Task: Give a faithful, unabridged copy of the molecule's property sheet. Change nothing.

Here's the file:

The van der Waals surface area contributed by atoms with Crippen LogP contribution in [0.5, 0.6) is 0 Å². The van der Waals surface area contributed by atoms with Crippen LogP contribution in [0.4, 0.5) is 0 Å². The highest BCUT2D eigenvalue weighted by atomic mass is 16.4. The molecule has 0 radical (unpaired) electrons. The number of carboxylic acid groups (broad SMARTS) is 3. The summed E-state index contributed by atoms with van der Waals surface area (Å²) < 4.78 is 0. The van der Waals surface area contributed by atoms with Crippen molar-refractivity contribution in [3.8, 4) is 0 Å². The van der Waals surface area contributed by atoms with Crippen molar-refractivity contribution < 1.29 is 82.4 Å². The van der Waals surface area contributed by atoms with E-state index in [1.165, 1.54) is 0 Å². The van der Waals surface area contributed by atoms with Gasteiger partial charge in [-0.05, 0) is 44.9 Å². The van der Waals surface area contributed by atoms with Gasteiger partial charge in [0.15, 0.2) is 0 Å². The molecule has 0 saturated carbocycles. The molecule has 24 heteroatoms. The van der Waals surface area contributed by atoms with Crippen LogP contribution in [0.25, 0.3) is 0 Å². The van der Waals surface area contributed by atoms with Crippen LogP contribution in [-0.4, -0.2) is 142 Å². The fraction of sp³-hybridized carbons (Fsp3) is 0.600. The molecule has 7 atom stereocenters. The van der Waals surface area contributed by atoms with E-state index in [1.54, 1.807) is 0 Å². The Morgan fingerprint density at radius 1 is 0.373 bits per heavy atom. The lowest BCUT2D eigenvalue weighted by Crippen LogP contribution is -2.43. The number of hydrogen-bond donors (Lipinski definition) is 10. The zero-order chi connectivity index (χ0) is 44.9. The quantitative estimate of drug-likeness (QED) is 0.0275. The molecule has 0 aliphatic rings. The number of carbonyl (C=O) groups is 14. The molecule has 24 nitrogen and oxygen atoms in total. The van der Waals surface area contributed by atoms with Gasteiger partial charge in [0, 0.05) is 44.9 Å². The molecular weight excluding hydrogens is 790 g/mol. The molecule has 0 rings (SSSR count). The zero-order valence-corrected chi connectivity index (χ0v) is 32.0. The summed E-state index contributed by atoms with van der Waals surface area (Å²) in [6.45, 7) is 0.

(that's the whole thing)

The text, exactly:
The van der Waals surface area contributed by atoms with Crippen LogP contribution in [0.5, 0.6) is 0 Å². The van der Waals surface area contributed by atoms with Crippen LogP contribution in [0.4, 0.5) is 0 Å². The highest BCUT2D eigenvalue weighted by atomic mass is 16.4. The molecule has 0 radical (unpaired) electrons. The number of carboxylic acid groups (broad SMARTS) is 3. The summed E-state index contributed by atoms with van der Waals surface area (Å²) < 4.78 is 0. The van der Waals surface area contributed by atoms with Crippen molar-refractivity contribution in [3.8, 4) is 0 Å². The van der Waals surface area contributed by atoms with Crippen molar-refractivity contribution < 1.29 is 82.4 Å². The van der Waals surface area contributed by atoms with E-state index in [1.165, 1.54) is 0 Å². The van der Waals surface area contributed by atoms with Gasteiger partial charge in [-0.05, 0) is 44.9 Å². The van der Waals surface area contributed by atoms with Gasteiger partial charge in [0.15, 0.2) is 0 Å². The molecule has 0 saturated carbocycles. The molecule has 24 heteroatoms. The van der Waals surface area contributed by atoms with Crippen LogP contribution in [0.25, 0.3) is 0 Å². The van der Waals surface area contributed by atoms with Crippen LogP contribution in [-0.4, -0.2) is 142 Å². The fraction of sp³-hybridized carbons (Fsp3) is 0.600. The molecule has 7 atom stereocenters. The van der Waals surface area contributed by atoms with E-state index in [1.54, 1.807) is 0 Å². The Morgan fingerprint density at radius 1 is 0.373 bits per heavy atom. The lowest BCUT2D eigenvalue weighted by Crippen LogP contribution is -2.43. The number of hydrogen-bond donors (Lipinski definition) is 10. The zero-order chi connectivity index (χ0) is 44.9. The quantitative estimate of drug-likeness (QED) is 0.0275. The molecule has 0 aliphatic rings. The number of carbonyl (C=O) groups is 14. The molecule has 24 nitrogen and oxygen atoms in total. The van der Waals surface area contributed by atoms with Gasteiger partial charge in [0, 0.05) is 44.9 Å². The molecular weight excluding hydrogens is 790 g/mol. The molecule has 0 rings (SSSR count). The zero-order valence-corrected chi connectivity index (χ0v) is 32.0. The summed E-state index contributed by atoms with van der Waals surface area (Å²) in [6.45, 7) is 0.